A refresher on soil sampling
As harvest progresses, fields become ready to be soil sampled.
The objective of soil sampling and analysis is to inventory soil nutrient levels and develop fertilizer recommendations for future crops. Soil sampling can occur any time there is not a growing crop in the field. In-season sampling is typically done to diagnose problems.
Uniform areas should be sampled—uniform by soil type and past management practices. Samples should never represent more than 10-15 acres if a field is uniform and has been under a similar management regime throughout.
Sample using a soil probe or auger. These tools are generally available at your Michigan State University Extension county office or fertilizer dealer. Samples should consist of 20 cores from the sampled area at the same depth throughout the field. Sampling depth is particularly important in reduced-tillage and no-till fields because of nutrient stratification due to limited incorporation. Samples should be taken to the plow depth or 8 inches in reduced or no-till systems.
In long-term no-till systems or other systems where nitrogen is surface applied, consider taking a second soil sample 3 inches deep to have tested separately for pH. Nitrogen fertilizers decrease soil pH, and the pH of the second sample is important for determining the proper lime rate and efficacy of herbicides.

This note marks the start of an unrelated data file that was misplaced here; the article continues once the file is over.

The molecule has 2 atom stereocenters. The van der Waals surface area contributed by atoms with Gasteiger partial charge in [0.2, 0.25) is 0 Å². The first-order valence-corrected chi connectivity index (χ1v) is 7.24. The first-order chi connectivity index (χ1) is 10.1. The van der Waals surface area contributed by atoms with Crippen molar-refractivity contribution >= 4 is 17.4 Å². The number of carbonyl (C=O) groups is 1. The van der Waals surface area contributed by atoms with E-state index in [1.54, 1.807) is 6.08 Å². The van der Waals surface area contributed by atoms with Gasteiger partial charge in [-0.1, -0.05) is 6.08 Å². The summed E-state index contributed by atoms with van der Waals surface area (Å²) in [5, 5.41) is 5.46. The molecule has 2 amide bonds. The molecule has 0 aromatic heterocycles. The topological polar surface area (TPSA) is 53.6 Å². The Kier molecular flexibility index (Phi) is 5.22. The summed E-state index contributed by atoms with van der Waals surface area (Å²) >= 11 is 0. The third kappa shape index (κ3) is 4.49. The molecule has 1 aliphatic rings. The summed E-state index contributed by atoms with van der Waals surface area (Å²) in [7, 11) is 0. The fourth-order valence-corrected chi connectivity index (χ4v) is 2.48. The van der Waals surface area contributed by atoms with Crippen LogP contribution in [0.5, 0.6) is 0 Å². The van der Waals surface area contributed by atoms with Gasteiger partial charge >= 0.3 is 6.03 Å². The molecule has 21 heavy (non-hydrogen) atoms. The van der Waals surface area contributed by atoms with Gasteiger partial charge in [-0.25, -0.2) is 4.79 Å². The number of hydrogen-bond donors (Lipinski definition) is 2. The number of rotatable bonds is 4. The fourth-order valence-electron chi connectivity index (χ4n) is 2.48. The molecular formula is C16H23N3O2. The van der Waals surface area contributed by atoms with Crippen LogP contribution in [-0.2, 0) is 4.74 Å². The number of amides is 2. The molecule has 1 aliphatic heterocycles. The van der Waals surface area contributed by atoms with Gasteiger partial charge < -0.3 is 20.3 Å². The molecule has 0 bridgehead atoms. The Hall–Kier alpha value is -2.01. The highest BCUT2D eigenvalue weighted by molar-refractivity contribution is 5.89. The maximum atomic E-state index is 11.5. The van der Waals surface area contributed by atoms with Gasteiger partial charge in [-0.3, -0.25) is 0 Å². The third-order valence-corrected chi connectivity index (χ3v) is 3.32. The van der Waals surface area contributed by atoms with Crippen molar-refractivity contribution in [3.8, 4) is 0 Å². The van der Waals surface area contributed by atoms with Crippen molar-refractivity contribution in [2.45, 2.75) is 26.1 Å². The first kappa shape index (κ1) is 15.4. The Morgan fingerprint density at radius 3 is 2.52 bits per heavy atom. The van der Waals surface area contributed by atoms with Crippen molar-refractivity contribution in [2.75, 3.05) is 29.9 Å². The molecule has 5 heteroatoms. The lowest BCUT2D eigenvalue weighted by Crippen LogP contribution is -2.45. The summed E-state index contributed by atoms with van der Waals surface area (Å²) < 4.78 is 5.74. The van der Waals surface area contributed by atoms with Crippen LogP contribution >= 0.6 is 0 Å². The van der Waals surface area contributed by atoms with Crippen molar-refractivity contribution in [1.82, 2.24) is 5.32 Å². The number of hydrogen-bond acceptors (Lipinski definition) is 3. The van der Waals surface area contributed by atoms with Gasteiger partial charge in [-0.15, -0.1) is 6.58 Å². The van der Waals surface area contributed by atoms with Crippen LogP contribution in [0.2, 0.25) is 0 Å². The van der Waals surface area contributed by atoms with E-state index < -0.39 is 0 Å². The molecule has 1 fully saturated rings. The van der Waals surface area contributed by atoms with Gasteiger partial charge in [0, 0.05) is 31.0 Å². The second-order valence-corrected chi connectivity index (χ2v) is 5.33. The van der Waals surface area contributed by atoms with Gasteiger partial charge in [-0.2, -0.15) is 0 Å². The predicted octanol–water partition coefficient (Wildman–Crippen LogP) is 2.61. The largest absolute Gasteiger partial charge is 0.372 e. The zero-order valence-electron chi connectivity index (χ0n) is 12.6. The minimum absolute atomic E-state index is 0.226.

A representative composite sample is best made when a field is sampled in a zig-zag sampling pattern. Cores should be placed in a clean plastic bucket. The individual cores should be broken up, well-mixed and sub-sampled to make the final sample.
Soils should be sampled at least once every three years. Intense cropping systems, where large amounts of fertilizer are applied and removed, should be sampled more frequently. Many growers utilize grid sampling to map the nutrient status of their fields. Grid sampling is typically done in 2.5 or less acre squares across the field.
Michigan State University offers soil testing services at the Soil and Plant Nutrient Laboratory. There are also a number of private labs that can test soil.
For a more in-depth reading on soil sampling, please see “Sampling Soils for Fertilizer and Lime Recommendations,” MSU Extension bulletin E498.